But Glen Hooks, who led the Sierra Club’s “Beyond Coal” campaign for the south region, said that electric utilities always respond to clean air regulations by protesting that “the sky is falling and everybody’s gonna lose their job.”
“It never happens,” Hooks said. “The fossil fuels industry is making a lot of money under the current system, and they don’t have any incentive to change. If we have leaders who have the political will to generate power cleanly in ways that create thousands of jobs, then the game is about to change.”
The agency proposed emission reduction “goals” for each state’s existing power plants. If the rule is finalized along the same lines, each state government would be responsible for shaping strategies for meeting its goal.
Mississippi was assigned a goal of reducing in carbon dioxide emissions from 1,130 pounds per megawatt hour of electricity in 2012 to 692 tons per megawatt hour in 2030, a 39 percent drop. According to the administration’s third annual climate assessment, rising temperatures likely will reduce Mississippi’s agricultural production, and a six-inch sea level rise and increased violent weather could cause billions of dollars in damage along the Gulf Coast in coming years.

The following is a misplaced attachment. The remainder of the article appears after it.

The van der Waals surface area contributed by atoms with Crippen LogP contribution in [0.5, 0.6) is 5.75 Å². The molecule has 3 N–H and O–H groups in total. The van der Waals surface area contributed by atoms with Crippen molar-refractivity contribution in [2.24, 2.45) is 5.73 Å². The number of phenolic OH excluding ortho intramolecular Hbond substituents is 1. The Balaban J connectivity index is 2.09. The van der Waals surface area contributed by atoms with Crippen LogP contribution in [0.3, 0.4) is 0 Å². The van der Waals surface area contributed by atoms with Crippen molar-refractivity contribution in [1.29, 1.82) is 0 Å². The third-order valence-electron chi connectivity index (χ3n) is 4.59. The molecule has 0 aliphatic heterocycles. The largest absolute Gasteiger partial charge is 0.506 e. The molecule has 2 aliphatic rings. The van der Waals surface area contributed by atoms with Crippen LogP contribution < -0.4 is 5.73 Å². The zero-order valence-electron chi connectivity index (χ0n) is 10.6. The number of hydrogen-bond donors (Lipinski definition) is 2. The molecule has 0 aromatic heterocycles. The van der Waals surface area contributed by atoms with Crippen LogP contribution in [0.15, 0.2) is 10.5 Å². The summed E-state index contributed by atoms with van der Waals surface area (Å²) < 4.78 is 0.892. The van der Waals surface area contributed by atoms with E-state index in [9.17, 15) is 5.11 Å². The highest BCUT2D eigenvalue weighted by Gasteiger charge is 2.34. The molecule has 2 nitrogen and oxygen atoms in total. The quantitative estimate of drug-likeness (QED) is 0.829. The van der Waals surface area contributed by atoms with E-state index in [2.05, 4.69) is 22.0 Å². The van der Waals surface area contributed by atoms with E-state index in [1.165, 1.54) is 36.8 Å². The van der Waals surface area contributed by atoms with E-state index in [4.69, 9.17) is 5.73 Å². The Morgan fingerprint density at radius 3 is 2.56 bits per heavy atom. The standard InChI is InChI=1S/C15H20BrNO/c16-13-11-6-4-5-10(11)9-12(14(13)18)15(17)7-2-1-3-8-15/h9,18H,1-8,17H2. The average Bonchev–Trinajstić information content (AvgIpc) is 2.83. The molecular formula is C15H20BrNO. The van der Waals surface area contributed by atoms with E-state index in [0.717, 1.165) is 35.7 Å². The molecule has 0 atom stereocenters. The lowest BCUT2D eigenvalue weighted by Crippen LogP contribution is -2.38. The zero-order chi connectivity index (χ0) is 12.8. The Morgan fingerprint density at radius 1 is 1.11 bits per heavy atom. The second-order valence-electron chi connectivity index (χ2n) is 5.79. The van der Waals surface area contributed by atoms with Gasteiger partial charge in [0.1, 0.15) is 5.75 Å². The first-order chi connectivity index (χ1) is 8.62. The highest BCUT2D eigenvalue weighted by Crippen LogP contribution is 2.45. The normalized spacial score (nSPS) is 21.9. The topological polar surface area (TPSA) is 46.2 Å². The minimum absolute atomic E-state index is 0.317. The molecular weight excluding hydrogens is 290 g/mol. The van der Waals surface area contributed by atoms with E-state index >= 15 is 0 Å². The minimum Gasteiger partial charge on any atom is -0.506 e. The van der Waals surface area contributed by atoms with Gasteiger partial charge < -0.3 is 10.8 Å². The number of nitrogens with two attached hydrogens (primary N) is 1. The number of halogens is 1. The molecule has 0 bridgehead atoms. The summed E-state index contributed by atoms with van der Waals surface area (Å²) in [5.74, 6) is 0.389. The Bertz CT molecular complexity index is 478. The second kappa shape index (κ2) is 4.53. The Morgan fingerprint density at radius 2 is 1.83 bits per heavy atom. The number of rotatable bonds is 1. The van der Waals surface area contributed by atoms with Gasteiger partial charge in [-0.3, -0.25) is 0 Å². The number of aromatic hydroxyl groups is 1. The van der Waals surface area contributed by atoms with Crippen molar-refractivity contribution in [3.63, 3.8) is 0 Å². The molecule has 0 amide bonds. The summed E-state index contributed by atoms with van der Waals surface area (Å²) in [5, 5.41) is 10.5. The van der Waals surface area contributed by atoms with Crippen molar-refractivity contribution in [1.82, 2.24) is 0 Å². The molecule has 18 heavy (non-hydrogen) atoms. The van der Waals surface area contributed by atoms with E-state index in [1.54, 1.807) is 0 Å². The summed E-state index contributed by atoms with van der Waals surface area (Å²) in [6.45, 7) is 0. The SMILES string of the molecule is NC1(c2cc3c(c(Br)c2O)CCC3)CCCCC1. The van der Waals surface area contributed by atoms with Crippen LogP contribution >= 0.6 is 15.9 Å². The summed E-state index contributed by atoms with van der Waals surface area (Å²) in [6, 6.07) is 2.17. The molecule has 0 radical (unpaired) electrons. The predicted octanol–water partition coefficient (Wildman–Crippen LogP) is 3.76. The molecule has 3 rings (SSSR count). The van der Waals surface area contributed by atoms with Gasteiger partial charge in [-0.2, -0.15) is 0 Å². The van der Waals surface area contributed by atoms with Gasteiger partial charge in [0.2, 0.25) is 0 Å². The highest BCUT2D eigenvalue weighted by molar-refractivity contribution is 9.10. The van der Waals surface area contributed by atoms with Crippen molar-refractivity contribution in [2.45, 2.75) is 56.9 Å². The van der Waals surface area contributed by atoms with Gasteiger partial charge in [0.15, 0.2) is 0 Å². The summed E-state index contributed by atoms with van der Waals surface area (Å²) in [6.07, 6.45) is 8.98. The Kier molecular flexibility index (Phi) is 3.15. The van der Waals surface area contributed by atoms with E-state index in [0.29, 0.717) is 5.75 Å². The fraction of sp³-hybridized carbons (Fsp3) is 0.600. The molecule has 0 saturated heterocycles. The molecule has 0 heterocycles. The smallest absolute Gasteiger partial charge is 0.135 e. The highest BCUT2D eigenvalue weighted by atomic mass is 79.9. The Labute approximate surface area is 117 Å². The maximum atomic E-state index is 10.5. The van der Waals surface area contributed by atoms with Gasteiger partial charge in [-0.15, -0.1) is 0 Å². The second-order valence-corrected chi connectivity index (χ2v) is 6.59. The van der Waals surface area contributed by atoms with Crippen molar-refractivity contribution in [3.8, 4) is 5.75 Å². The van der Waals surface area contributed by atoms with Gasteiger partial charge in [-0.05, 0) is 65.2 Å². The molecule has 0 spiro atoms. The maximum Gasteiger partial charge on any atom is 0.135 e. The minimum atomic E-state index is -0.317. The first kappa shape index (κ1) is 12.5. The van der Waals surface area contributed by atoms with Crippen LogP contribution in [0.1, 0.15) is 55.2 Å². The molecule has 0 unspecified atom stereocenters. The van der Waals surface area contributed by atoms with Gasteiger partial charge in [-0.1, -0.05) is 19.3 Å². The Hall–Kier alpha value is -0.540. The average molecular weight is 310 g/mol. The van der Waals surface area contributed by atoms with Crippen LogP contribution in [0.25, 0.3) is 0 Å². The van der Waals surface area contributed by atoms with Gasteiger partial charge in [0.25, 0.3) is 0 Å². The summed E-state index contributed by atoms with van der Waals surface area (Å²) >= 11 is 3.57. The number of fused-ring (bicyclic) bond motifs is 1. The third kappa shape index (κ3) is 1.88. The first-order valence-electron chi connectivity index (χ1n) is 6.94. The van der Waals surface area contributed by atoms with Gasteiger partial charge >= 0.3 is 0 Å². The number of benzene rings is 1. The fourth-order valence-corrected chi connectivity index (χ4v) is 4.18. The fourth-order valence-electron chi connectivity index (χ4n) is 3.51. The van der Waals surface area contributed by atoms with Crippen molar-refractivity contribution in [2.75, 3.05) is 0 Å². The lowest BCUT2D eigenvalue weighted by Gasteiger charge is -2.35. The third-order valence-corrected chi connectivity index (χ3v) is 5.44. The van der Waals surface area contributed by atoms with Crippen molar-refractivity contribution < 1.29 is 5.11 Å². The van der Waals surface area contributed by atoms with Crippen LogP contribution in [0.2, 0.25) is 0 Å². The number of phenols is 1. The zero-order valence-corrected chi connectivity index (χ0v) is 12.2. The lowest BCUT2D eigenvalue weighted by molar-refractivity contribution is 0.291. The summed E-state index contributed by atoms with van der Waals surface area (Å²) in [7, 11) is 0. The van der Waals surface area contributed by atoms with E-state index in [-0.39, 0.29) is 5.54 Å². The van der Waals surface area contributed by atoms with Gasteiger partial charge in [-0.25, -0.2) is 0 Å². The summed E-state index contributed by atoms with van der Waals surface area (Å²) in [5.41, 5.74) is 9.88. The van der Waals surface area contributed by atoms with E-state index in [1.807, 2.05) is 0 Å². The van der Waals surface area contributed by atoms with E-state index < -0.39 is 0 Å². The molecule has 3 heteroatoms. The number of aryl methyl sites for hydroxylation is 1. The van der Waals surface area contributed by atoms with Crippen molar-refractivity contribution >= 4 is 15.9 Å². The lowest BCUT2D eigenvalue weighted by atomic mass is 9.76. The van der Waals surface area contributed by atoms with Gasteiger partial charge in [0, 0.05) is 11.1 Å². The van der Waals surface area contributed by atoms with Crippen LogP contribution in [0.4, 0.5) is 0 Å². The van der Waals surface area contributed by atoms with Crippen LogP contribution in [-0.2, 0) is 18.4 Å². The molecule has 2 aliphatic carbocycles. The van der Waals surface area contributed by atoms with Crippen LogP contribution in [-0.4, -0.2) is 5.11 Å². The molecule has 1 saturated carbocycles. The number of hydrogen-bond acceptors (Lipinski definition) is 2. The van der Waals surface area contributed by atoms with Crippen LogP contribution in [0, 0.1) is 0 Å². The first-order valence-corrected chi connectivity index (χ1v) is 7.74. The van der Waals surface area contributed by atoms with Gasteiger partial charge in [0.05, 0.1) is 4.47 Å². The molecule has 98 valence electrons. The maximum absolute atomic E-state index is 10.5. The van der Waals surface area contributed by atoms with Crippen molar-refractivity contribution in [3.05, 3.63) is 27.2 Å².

But Robbie Wilbur, a spokesman for the Mississippi Department of Environmental Quality under Republican Gov. Phil Bryant, responded to an inquiry about the proposed rule by pointing to the “vocal” objections from Cochran and Wicker.
Wilbur said that agency officials are “taking advantage of the extended comment period to more thoroughly analyze and evaluate the rule,” declining further comment.
The Gulfport-based Mississippi Power Co., which serves 23 counties in southeastern Mississippi and its Atlanta-based parent, the Southern Co., say they are drafting formal comments. Southern spokesman Tim Leljedal said, however, that the regional utility considers EPA’s proposed guidelines to be “unworkable.”
Mississippi Power operates two coal-fired plants along the gulf: Plant Watson, which Sullivan said is due to shift from a coal-and-gas mix to natural gas next year, while Plant Daniel is a newer facility that uses both fuels. The Entergy Corp. operates plants on the western side of the state.
Scott Segal, who heads the Washington-based Electric Reliability Coordinating Council representing Southern and other major utilities, said that complying with the rule will be especially difficult because “there aren’t that many new plants being built,” and coal-fired plants still provide 35 percent of the nation’s electricity.
While EPA estimates that the rule will have at least $55 billion in health and environmental benefits, Segal says his group estimates it will cost about $57 billion.
He called it “almost breathtaking” how EPA came to project that power plants could make a 6 percent improvement in the amount of heat they can use from coal and natural gas, noting that such advances already would be made if anyone knew how.
If EPA’s assumptions about improved energy efficiency and a bigger role for wind, solar and other renewable energy plants prove to be wrong, he said, states would be forced to require “truly, truly frightening” levels of energy conservation measures.